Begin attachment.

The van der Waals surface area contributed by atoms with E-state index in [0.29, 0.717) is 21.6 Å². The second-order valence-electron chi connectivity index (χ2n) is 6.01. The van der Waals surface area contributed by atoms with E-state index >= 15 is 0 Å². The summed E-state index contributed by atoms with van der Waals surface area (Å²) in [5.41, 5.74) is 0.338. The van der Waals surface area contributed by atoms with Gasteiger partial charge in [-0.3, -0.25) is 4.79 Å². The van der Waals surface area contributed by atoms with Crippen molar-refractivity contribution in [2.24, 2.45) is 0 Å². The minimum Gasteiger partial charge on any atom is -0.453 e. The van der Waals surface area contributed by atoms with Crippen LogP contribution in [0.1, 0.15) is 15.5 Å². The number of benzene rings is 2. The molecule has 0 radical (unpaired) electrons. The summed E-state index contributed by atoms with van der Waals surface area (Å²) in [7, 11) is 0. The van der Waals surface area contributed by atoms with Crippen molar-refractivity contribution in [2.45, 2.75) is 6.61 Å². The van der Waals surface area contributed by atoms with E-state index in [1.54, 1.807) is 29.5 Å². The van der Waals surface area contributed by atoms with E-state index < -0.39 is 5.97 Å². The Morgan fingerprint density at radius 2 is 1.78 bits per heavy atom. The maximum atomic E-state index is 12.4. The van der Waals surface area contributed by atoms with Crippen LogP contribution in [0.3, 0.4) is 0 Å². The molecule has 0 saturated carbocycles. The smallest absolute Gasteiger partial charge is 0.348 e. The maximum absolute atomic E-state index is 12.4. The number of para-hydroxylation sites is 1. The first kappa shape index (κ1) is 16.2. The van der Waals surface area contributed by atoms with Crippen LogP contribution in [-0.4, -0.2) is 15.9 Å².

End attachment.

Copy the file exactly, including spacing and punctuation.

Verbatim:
The van der Waals surface area contributed by atoms with E-state index in [0.29, 0.717) is 21.6 Å². The second-order valence-electron chi connectivity index (χ2n) is 6.01. The van der Waals surface area contributed by atoms with E-state index >= 15 is 0 Å². The summed E-state index contributed by atoms with van der Waals surface area (Å²) in [5.41, 5.74) is 0.338. The van der Waals surface area contributed by atoms with Gasteiger partial charge in [-0.3, -0.25) is 4.79 Å². The van der Waals surface area contributed by atoms with Crippen molar-refractivity contribution in [2.24, 2.45) is 0 Å². The minimum Gasteiger partial charge on any atom is -0.453 e. The van der Waals surface area contributed by atoms with Crippen LogP contribution in [0.1, 0.15) is 15.5 Å². The number of benzene rings is 2. The molecule has 0 radical (unpaired) electrons. The summed E-state index contributed by atoms with van der Waals surface area (Å²) in [7, 11) is 0. The van der Waals surface area contributed by atoms with Crippen molar-refractivity contribution in [2.45, 2.75) is 6.61 Å². The van der Waals surface area contributed by atoms with E-state index in [1.54, 1.807) is 29.5 Å². The van der Waals surface area contributed by atoms with E-state index < -0.39 is 5.97 Å². The Morgan fingerprint density at radius 2 is 1.78 bits per heavy atom. The maximum atomic E-state index is 12.4. The van der Waals surface area contributed by atoms with Crippen LogP contribution in [0.3, 0.4) is 0 Å². The molecule has 0 saturated carbocycles. The smallest absolute Gasteiger partial charge is 0.348 e. The maximum absolute atomic E-state index is 12.4. The number of para-hydroxylation sites is 1. The first kappa shape index (κ1) is 16.2. The van der Waals surface area contributed by atoms with Crippen LogP contribution in [-0.4, -0.2) is 15.9 Å².